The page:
Getting started with, or ramping up sustainability initiatives can be a complex process. In a field teeming with ideas and options but perpetually short on funds, capacity, or clear guidance, emphasis has largely been placed on tackling initiatives considered to be on the low-hanging branches of sustainability. Yet even taking on these small-scale, incremental efforts presumes that there has been at least a basic understanding of and support for pursuing sustainability in the first place. It requires that enough people have found the tree, gathered round, and agree that not only do the fruits appear safe enough to harvest but they are ready to work together to make it happen. In other words, moving forward with even the most basic elements of sustainability may depend to a large extent on first achieving a certain level of buy-in into a concept that has traditionally struggled to define itself.
Unequal parts art, science, charisma, and compelling vision, communication may be one of the most important, and yet vastly underdeveloped, tools in the toolbox of sustainability. The lack of effective messaging in many ways is understandable. Rarely an isolated activity that can be easily seen, evaluated and understood, sustainability may more accurately be considered as an overall concept or framework, manifested through a purposeful combination of factors with an intended outcome to enhance and/or protect social, environmental, and economic conditions. While generally supported in theory (i.e. do no harm; make life better), contextual variation of initiatives, absence of a tangible “it”, and a range of messages emphasizing everything from polar bears to canvas bags have contributed to ambiguity and may in some cases dilute the comprehensiveness emblematic of sustainability efforts.
In a world of budget cuts, competing interests, and partisan divides, issues that lack clear, consistent, unifying, and accurate messages are likely at greatest risk to get left behind, or at the very least severely short-changed – at all levels of government. At a recent summit hosted by the Department of Energy for SEP and EECBG grantees speakers touted the value of effective communication and quantifiable results as strategies that will continue to rise in importance in the face of dwindling federal resources. In one session leaders were encouraged to focus on efforts to evaluate, measure, and verify energy efficiency impacts in order to gain the confidence of private investors and encourage public buy-in. Key take-away’s from other sessions centered on the need for greater transparency, broad partnerships, behavior change, information sharing, and effective messaging. The need for more effective communication strategies is not necessarily a new topic, though it is one that has been gaining increased interest at the federal level. In November the U.S. EPA hosted a workshop entitled “The Power of Information to Motivate Change: Communicating the Energy Efficiency of Today’s Commercial Buildings” to bring together industry, government, and utilities to discuss important strategies such as benchmarking and disclosure to catalyze efficiency efforts.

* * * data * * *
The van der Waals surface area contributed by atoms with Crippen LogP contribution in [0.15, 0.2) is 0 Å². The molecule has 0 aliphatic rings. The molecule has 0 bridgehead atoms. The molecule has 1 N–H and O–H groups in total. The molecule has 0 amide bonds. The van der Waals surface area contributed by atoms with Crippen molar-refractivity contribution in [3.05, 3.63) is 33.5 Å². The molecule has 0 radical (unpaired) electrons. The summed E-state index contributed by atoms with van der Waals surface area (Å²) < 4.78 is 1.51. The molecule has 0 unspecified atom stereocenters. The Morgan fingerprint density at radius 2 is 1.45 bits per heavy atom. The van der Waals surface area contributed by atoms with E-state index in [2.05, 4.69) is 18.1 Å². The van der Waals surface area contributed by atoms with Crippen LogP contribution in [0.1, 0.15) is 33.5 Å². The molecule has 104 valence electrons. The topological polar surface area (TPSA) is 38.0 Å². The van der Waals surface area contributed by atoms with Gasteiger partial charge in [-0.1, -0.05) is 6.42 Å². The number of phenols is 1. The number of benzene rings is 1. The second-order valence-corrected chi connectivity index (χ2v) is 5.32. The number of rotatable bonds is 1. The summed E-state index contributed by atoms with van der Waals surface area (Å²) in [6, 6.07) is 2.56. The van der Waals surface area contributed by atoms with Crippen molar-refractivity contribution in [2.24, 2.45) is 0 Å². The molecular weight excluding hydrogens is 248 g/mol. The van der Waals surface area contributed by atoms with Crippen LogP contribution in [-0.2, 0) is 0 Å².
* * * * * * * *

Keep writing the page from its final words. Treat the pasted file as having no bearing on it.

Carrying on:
Despite financial challenges cities are increasingly moving forward with sustainability efforts and gaining support by demonstrating the wide range of benefits – including cost savings and job creation – intrinsic to many initiatives. While many have been successful at gathering partners around the tree and sampling the fruit, broadening and sustaining support will likely continue to be an ongoing challenge into the near future. Absent financial support from federal, state, or internal budgets are local governments ready to communicate their way towards more sustainable communities and regions? How is your city communicating the concept of, and your efforts around, sustainability? Post a comment or send your experiences to email@example.com.